Are you imagining me driving in a pink Cadillac? Hosting Mary Kay parties?
What an image. Unlikely. Didn’t happen. (But don’t laugh because there are men who apparently are quite successful.)
So how did Mary Kay have such a big impact on me?
In my very first post on this blog, I shared the unique way I grew up. My parents took people in. All ages, races, religions. Some would stay a night while others stayed for years. That meant that there were usually more girls at home than just my four natural sisters. My mom wanted to earn some extra income and save money on buying all of the required cosmetics and skin care. Someone recruited her into Mary Kay.
Like many, I have always been fascinated with all things Lincoln. Studying great historical figures like Lincoln, who endured and persevered through unbelievably tough circumstances, can teach more about leadership and character than almost any modern lesson.
Abraham Lincoln, notoriously quiet about himself, would undoubtedly be amazed at the number of books written about him. Ford’s Theatre Center for Education and Leadership in Washington DC now has a spiral staircase piled three stories high with over 6,800 books written about his life. Thousands more books could also be added, and every year many more are published.
With all of the great books already available about Lincoln, it’s easy to wonder whether any more are needed. My good friend Stephen Mansfield has just written an extraordinary book, proving that it’s still possible to add to our understanding of the 16th president. Though I’ve likely read over fifty books about Lincoln, I’m a novice on his life. Stephen’s Lincoln’s Battle With God filled in missing pieces for me, added perspective, and provided more color.
In studying Abraham Lincoln’s life, what characteristics made him such a powerful leader? Tell me more about his character.
I suggest in Lincoln’s Battle with God that there were three forces that profoundly shaped his leadership but are rarely discussed.
First, his depression. Lincoln battled depression all his life. He neared suicide more than once. He was haunted by the deaths of loved ones. He had to fight through it, had to reach for the meaningful facets of life so he could endure. This inner struggle gave him compassion, wisdom and an outsider’s perspective—all of which fed his leadership gifts.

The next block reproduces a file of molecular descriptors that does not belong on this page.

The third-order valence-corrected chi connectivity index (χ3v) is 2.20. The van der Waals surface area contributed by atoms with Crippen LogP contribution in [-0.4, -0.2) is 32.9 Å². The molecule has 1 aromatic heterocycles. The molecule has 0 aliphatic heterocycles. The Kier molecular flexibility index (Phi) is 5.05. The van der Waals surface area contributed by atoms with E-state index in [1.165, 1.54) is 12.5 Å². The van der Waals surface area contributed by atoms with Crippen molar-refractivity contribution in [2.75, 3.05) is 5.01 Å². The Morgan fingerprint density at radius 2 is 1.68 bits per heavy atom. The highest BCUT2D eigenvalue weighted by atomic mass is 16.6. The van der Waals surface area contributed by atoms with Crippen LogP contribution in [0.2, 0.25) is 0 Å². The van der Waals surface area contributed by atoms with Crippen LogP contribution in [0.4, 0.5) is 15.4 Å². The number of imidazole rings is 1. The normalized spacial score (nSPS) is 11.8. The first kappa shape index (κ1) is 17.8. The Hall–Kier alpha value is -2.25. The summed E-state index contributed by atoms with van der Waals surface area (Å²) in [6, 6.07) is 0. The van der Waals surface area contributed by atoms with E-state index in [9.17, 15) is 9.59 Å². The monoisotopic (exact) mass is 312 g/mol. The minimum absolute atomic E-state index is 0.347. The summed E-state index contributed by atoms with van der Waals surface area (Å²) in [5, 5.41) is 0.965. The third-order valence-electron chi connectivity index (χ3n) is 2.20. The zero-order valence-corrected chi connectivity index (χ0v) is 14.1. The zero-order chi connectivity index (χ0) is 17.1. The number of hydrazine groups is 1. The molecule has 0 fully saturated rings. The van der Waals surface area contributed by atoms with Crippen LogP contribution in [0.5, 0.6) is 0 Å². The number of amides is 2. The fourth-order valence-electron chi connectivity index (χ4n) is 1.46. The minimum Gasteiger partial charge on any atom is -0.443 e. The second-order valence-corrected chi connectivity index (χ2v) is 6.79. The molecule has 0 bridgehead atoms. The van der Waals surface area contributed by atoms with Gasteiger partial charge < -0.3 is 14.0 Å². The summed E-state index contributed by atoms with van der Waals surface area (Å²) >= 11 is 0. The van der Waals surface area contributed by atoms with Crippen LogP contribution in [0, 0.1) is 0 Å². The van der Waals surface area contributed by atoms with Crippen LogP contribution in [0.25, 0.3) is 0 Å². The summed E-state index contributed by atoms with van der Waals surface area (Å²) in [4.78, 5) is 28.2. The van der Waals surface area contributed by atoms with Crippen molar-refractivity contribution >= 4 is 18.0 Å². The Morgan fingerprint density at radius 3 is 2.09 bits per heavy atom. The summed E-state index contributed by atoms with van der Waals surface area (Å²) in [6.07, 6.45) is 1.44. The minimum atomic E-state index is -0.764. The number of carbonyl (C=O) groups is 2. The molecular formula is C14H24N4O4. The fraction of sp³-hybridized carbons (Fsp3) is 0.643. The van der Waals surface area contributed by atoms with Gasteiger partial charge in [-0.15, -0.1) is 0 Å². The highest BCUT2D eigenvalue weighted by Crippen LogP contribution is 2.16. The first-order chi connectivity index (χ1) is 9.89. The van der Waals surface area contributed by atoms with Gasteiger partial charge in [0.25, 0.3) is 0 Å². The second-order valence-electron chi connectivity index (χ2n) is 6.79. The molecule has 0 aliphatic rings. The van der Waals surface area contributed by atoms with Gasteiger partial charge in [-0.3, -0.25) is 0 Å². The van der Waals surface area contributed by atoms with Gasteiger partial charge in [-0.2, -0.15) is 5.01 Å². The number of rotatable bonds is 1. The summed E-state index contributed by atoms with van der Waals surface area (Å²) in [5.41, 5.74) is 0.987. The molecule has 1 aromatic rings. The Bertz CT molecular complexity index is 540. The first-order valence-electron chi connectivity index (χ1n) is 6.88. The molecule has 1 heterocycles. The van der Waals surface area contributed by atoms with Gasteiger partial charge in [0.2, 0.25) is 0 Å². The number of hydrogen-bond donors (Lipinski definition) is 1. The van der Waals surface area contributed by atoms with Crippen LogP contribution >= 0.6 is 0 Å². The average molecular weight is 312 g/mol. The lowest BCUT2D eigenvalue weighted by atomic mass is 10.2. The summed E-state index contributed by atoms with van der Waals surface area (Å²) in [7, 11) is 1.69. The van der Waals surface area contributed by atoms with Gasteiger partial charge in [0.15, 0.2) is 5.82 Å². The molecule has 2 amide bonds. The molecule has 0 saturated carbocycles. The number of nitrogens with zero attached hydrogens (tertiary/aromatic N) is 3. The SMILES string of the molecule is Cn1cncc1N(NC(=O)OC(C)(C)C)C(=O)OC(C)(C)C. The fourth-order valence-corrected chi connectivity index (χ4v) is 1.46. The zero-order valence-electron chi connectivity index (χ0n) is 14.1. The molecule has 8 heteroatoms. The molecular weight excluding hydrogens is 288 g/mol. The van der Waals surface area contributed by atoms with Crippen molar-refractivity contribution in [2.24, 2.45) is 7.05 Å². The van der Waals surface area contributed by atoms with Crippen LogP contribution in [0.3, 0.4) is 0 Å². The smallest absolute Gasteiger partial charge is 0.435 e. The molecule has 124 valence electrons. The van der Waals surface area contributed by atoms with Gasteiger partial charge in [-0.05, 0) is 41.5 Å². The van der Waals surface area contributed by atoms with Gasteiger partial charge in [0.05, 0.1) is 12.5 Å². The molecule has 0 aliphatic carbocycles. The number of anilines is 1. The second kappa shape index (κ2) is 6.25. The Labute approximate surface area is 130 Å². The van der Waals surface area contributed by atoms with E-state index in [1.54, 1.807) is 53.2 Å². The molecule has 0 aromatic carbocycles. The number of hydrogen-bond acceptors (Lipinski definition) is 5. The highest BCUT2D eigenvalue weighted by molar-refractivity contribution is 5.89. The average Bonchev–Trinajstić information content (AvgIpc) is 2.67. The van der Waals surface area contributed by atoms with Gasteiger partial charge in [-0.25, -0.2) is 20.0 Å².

I’ve enjoyed getting to know Faisal Hoque, CEO of BTM Corporation. His story is the classic success story. He moved to the United States from Bangladesh with nothing and now is regularly cited as a business and technology expert. We discussed his leadership journey, his views on company culture, and his latest book.
Faisal, you’ve had quite the journey. You grew up in Bangladesh and started a business at the age of 14 in order to raise money to move to the United States and study here. What a journey it’s been from that point until now. You’re the founder and CEO of BTM Corporation, you’ve written five management books, you’ve been named as one of the most influential people in technology. Give me a synopsis of your story.
I’d be happy to, Skip. It’s perfect that you use the word “journey” because that’s exactly how I view life – a journey. To date it has been comprised of a series of events as you mentioned, and each has held a valuable purpose in guiding me through every stage. One of my favorite books is The Alchemist by Paolo Coelho. There are many quotes from the books that I think of often, but the following, “There is only one thing that makes a dream impossible to achieve: the fear of failure,” is particularly meaningful to me because regardless of the difficulties I’ve faced, I have never allowed a fear of failing to dissuade me from pursuing my dreams.
Twenty-three years ago, I had just finished my first summer semester at Southern Illinois University Carbondale after arriving from Bangladesh in 1986. I was 17 and a student in the College of Engineering. After paying my tuition for the summer and fall, I had $700.00 left to survive, secure an education and start my life. I didn’t quite realize how tight of a situation I was in.